Second photo: Preacher Abdullah Gymnastiar
Wednesday, December 06, 2006
These tasty little guys must surely have come to Indonesia by way of China. There, they're generally stuffed with sweet red bean paste or barbecued pork. Here the classic versions contain mung bean paste (called "green bean" or "kacang hijau"), or the inevitable bits of chicken. Some places sell a chocolate version but I haven't gotten my hands on one yet.
Good steamed buns have a sticky, aggressively bland dough. There's a kind of spongey mushiness to them that I love. They are sold everywhere in Jakarta from little carts like these.
Tuesday, December 05, 2006
I got a little nervous when I looked around and saw a lot of strapping Australians who looked like they'd grown up teething on rubgy balls. But everybody was perfectly friendly so I went out and did my best to figure out what was going on.
I had a blast despite being offsides about 97 percent of the time. There were constant shouts of "Come back five, Trish!" and "stay on the line, Trish!" and, most mystifyingly, "Dummy half!" Certain things surprised me, such as the fact that you seem to spend as much time running backwards as forwards, and that just putting the ball down on the ground is trickier than you'd think. But I started getting the hang of it, and best of all I ran so much I could barely hobble around the next day. That's hard to do on a treadmill in front of yet another CSI rerun.
Monday, December 04, 2006
They also serve vegetables, rice and noodles, so it's quite a big operation. I especially like the kailan, which is kind of like kale, fried up in a big wok with chopped garlic.
It's a no-frills environment, with long tables, plastic tablecloths, plastic stools, and jars full of napkins and utensils. Waiters are constantly flying past with plates of rice stacked all the way up each arm. There's at least three kinds of chili sauce on the table, but the fish is so good it doesn't need chili -- which is a radical statement, coming from me.
Sunday, December 03, 2006
Rainy season is finally getting going, a month later than usual. So far the roof is holding up, which is good news.
Before it rains, the sky gets kind of greeny-grey, almost like tornado weather. Then big drops come straight down, heavy and drenching, like the storms we used to get on the coast of North Carolina during family vacations when I was a kid. Unfortunately most of the rain has nowhere to go, so the city floods easily. There's very little unpaved land, and the drains in the street are clogged with trash. Ah Jakarta; so much of its suffering is self-inflicted!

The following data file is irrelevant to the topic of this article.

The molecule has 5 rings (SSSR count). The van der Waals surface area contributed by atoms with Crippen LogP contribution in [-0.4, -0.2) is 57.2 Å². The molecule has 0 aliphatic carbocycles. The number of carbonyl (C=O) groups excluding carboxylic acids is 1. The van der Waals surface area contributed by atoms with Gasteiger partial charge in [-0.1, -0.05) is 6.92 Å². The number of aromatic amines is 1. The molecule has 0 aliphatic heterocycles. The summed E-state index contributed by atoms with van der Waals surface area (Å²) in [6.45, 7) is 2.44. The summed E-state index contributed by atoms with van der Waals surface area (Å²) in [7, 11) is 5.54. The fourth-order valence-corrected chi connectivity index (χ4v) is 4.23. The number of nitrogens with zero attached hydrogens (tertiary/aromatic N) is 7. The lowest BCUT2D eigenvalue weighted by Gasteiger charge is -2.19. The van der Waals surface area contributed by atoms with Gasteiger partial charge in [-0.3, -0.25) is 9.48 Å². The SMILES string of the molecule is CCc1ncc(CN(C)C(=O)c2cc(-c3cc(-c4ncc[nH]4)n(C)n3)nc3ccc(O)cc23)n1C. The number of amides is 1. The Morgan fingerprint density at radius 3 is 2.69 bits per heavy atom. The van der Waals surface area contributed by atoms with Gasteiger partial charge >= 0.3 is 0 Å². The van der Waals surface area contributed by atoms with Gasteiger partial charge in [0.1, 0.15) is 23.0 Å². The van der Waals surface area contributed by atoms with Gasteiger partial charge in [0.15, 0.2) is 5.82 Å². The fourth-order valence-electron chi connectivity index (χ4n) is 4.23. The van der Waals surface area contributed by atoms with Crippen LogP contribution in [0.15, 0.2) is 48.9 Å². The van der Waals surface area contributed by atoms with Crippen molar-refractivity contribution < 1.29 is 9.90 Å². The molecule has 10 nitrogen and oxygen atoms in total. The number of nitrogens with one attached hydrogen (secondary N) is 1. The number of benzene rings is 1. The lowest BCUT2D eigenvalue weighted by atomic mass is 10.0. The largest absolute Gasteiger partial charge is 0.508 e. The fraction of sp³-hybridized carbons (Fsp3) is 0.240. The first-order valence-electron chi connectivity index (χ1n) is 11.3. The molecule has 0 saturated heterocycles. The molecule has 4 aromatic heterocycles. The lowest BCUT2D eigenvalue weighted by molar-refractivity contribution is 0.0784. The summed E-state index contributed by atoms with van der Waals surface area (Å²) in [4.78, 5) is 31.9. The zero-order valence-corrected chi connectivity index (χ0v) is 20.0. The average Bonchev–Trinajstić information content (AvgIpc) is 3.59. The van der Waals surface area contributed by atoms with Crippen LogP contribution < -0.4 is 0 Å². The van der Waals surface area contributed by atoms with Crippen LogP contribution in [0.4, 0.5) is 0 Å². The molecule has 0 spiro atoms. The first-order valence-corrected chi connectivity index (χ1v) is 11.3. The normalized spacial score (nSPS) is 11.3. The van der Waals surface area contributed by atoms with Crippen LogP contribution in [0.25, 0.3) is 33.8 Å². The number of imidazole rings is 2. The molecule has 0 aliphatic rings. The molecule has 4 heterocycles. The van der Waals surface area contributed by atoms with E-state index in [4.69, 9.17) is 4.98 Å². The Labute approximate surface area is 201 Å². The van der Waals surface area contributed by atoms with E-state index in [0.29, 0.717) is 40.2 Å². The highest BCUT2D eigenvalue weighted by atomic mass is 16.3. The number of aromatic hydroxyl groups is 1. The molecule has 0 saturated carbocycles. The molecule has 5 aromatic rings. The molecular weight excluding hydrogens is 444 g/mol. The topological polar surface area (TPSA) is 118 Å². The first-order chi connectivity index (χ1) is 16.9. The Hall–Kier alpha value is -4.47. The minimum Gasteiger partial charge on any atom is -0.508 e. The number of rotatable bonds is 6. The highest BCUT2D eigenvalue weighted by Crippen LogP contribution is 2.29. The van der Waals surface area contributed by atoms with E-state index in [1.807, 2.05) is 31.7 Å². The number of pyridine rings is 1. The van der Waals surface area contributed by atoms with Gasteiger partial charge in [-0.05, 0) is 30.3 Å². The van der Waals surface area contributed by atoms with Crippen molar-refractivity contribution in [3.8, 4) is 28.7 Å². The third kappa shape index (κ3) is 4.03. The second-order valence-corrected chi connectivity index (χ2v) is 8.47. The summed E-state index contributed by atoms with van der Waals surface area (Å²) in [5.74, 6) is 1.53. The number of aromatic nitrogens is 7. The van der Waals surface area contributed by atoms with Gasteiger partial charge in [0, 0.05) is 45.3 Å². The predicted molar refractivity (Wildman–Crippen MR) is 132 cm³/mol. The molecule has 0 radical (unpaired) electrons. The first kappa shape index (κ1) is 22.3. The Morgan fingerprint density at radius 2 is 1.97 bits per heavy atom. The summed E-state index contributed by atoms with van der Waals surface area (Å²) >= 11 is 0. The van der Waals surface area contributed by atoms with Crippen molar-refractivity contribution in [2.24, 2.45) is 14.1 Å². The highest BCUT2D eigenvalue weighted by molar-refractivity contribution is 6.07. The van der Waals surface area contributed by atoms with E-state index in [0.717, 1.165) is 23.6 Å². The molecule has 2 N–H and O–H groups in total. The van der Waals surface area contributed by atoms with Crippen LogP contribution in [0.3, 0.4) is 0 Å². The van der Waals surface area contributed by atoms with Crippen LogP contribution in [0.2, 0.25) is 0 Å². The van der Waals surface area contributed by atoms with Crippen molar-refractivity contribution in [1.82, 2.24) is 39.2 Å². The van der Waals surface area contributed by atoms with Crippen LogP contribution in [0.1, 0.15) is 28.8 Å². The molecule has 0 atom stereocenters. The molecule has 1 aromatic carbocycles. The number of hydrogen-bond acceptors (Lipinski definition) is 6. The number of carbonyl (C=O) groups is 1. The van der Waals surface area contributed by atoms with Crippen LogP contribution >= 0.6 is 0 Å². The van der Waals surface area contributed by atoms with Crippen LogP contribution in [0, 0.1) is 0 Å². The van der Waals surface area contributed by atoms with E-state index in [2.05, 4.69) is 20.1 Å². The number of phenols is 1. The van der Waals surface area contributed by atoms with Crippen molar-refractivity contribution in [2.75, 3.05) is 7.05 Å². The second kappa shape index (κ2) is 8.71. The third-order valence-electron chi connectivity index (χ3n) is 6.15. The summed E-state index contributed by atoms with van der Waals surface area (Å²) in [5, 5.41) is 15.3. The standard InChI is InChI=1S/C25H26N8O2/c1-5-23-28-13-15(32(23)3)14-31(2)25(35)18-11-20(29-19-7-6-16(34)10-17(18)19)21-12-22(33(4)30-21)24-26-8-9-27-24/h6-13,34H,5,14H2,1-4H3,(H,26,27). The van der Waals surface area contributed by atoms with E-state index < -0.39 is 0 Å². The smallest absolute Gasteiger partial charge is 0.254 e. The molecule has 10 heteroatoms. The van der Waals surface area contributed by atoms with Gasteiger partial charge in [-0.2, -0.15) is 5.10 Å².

It does clean the air, which is really nice. We walked almost all the way to BenHill market last night, which is a real smogfest without regular rain.
Saturday, December 02, 2006
How'd this cat get in here? I thought we were done with cats?!
Anyway, the kitties in our neighborhood like to hang out on the roof of the kindergarten across from us, where they can sleep, fight, etc. away from the constant threat of motorbikes and cars.
Friday, December 01, 2006
This observation seemed to be confirmed by our Roller Coaster potato snax, which were bulging in an ominous manner. We managed to disarm and devour them before they could cause injury.
The water cut its way down a steep hillside, sending up billows of steam to mark its path. The mist looked pretty in the sunlight. I thought of just soaking my feet, but I had to pull them out again with a yelp. There were some pools nearby, but they were tepid - just barely above the air temperature. So we hung out in the steam bath for a while and then headed back down.
Thursday, November 30, 2006
Once we got going, though, everything was great. The foliage here is denser than on Merapi; it's really jungley. This wooden walkway takes you over a long boggy stretch. The air smelled intensely green and planty.
Our first destination was this high rocky valley with three big waterfalls. It's a pretty cool place, but since it's an easy one-hour hike, it was really crammed with people. I kept looking around expecting to see guys selling fried tofu or Teh Botol, because it was just like a Saturday afternoon at the marketplace.
I couldn't figure out whether these people in orange were a hiking group or a company out for a team-building exercise. Or maybe some Ukrainian protesters. They were really whooping it up for the photographer.